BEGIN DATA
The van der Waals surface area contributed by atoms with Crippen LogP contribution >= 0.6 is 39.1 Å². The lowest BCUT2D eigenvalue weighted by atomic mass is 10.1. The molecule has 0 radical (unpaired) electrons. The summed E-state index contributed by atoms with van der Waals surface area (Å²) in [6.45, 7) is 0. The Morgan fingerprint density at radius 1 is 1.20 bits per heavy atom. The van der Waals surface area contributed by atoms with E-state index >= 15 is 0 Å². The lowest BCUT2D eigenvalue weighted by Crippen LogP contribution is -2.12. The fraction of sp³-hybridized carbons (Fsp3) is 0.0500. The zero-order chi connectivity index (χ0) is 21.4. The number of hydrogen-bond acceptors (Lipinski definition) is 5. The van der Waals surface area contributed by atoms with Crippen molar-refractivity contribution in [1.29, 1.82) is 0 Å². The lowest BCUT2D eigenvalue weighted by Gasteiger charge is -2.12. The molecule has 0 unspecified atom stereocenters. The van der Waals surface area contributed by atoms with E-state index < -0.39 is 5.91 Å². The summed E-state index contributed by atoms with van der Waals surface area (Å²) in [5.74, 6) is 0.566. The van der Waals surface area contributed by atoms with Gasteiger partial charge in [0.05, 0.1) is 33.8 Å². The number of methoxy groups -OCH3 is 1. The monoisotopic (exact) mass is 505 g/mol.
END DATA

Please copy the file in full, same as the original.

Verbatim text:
The van der Waals surface area contributed by atoms with Crippen LogP contribution >= 0.6 is 39.1 Å². The lowest BCUT2D eigenvalue weighted by atomic mass is 10.1. The molecule has 0 radical (unpaired) electrons. The summed E-state index contributed by atoms with van der Waals surface area (Å²) in [6.45, 7) is 0. The Morgan fingerprint density at radius 1 is 1.20 bits per heavy atom. The van der Waals surface area contributed by atoms with E-state index >= 15 is 0 Å². The lowest BCUT2D eigenvalue weighted by Crippen LogP contribution is -2.12. The fraction of sp³-hybridized carbons (Fsp3) is 0.0500. The zero-order chi connectivity index (χ0) is 21.4. The number of hydrogen-bond acceptors (Lipinski definition) is 5. The van der Waals surface area contributed by atoms with Crippen molar-refractivity contribution in [1.29, 1.82) is 0 Å². The lowest BCUT2D eigenvalue weighted by Gasteiger charge is -2.12. The molecule has 0 unspecified atom stereocenters. The van der Waals surface area contributed by atoms with E-state index < -0.39 is 5.91 Å². The summed E-state index contributed by atoms with van der Waals surface area (Å²) in [5.74, 6) is 0.566. The van der Waals surface area contributed by atoms with Gasteiger partial charge in [0.05, 0.1) is 33.8 Å². The number of methoxy groups -OCH3 is 1. The monoisotopic (exact) mass is 505 g/mol.